In Jude 16 these scoffers are called grumblers and fault-finders and their goal is to create division among the Community of Faith they are part of. In I Timothy 4:1 Paul calls them hypocritical liars, and in II Peter 2:1 they are called false teachers that secretly introduce destructive heresies. Their mode of operation is covert murmuring…of passive aggressive disrespect towards the Pastoral Staff…and a politically correct world view of comprehensive inclusiveness of all views, whether the Bible agrees or not.
Wisdom is a divine gift from above… joined with purity of heart and life, it’s described by eight characteristics here. The first and most important is purity. Godly wisdom is like God’s Word…the absolute and unadulterated truth. The next seven are practical applications of wisdom in our everyday life with people we come in contact with. They are also the effects of wisdom in our own lives that bear witness by how we treat others. Proverbs 4:7 tells us that, “Wisdom is supreme; therefore get wisdom.”…meaning wisdom is foundational or the cornerstone for our successful journey as Believers.
We may think we know the mind of God, but we’re only kidding ourselves. God reminds us of this all the time. “My thoughts aren’t your thoughts, neither are your ways My ways.” (Isaiah 55:8) or “Who knows the mind of the Lord?” ( Isaiah 40:13) We humans perceive things through our senses…but our senses can’t accurately ensure that we truly understand the mind of God. So instead, we superimpose human emotions onto our vision of God in order to perceive Him a little better. But just when we think we have God’s plan and purpose for us pigeon-holed and neatly tied up in a bow…something happens that we didn’t see coming. And we’re left confused, frustrated, and even miffed at God for changing our plans. But God’s Will -His plan and purpose for our life – is far beyond our comprehension, and what we see as His goal for us isn’t nearly as important to Him as the process He takes us through towards that goal.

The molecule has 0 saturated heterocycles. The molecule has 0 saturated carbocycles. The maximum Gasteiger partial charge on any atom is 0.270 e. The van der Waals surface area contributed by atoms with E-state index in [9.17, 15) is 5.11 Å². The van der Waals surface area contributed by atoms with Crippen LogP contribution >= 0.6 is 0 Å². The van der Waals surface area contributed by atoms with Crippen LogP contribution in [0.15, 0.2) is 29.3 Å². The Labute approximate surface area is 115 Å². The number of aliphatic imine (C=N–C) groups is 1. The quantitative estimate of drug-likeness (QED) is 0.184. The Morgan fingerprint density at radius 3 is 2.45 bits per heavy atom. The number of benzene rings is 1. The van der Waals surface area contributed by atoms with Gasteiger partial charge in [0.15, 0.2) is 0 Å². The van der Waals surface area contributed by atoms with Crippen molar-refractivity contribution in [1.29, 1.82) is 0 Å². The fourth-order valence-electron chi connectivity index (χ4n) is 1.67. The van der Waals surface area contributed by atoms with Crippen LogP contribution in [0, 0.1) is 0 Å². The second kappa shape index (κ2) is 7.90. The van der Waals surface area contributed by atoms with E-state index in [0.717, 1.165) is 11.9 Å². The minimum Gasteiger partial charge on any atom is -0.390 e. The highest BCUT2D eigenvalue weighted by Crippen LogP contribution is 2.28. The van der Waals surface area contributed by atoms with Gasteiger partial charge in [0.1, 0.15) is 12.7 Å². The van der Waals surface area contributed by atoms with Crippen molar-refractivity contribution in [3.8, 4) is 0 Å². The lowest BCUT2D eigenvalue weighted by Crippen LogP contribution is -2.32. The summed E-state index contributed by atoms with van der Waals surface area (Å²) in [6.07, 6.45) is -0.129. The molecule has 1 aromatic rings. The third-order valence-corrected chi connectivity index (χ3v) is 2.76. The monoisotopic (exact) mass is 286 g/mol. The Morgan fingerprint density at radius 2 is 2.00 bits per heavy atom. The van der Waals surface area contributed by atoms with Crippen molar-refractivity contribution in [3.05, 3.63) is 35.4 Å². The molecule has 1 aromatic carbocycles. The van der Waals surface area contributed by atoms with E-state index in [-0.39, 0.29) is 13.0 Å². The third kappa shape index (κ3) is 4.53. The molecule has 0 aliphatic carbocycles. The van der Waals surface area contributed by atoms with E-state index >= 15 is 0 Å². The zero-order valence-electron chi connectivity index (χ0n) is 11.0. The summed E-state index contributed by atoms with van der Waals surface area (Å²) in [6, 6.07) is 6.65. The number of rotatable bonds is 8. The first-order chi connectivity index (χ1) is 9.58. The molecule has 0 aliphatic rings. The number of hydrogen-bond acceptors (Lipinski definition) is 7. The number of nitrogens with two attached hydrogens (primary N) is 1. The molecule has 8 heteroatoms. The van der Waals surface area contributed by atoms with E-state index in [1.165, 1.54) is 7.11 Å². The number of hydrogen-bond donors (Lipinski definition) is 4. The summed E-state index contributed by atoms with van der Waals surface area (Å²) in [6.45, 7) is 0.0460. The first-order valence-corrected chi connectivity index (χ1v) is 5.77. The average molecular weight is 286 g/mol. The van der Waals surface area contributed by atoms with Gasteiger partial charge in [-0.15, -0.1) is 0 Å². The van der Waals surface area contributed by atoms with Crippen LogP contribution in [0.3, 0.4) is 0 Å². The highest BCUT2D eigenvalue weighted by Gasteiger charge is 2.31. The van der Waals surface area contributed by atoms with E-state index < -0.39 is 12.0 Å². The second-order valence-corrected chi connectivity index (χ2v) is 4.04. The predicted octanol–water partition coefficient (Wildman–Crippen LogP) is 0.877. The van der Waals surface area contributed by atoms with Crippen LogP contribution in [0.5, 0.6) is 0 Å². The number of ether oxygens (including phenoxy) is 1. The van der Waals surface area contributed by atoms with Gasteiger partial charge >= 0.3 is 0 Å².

When we make the decision to accept Jesus as our Lord and Savior …our life will suddenly not become all sunshine and rainbows. And as we grow in Him towards righteousness and holiness life gets harder not easier. Jesus reminded His disciples in John 15 of this hard truth, “If the world hates you, remember they hated Me first…If they persecuted Me they’ll persecute you also.” But as we journey through life we can take comfort in this, “Though there is suffering in this life, there is also assurance of future blessing.” (II Timothy 1:12) We can’t be dissuaded or discouraged when bad things happen to us. Rather, we need to take our eyes off the problem and place them on the promise keeper.
Stephen was not among the original twelve disciples. Rather, he was part of the seven appointed by them as the early Church grew. (Acts 6:5) But this obscure and little known man holds the distinction of being the first Christian to die for his belief. But why? Stephen boldly spoke God’s Message of a crucified Jesus Christ that was raised from the dead on the third day and would be coming back again someday. And with strength and favor found only in the Lord, he preached repentance and salvation to a hostile Jewish crowd that couldn’t handle the truth, let alone verbally outmaneuver him. So all they could do was falsely charge him with blasphemy. But Stephen never faltered in his faith, conviction, or obedience to the Lord…and so he was martyred for speaking the truth.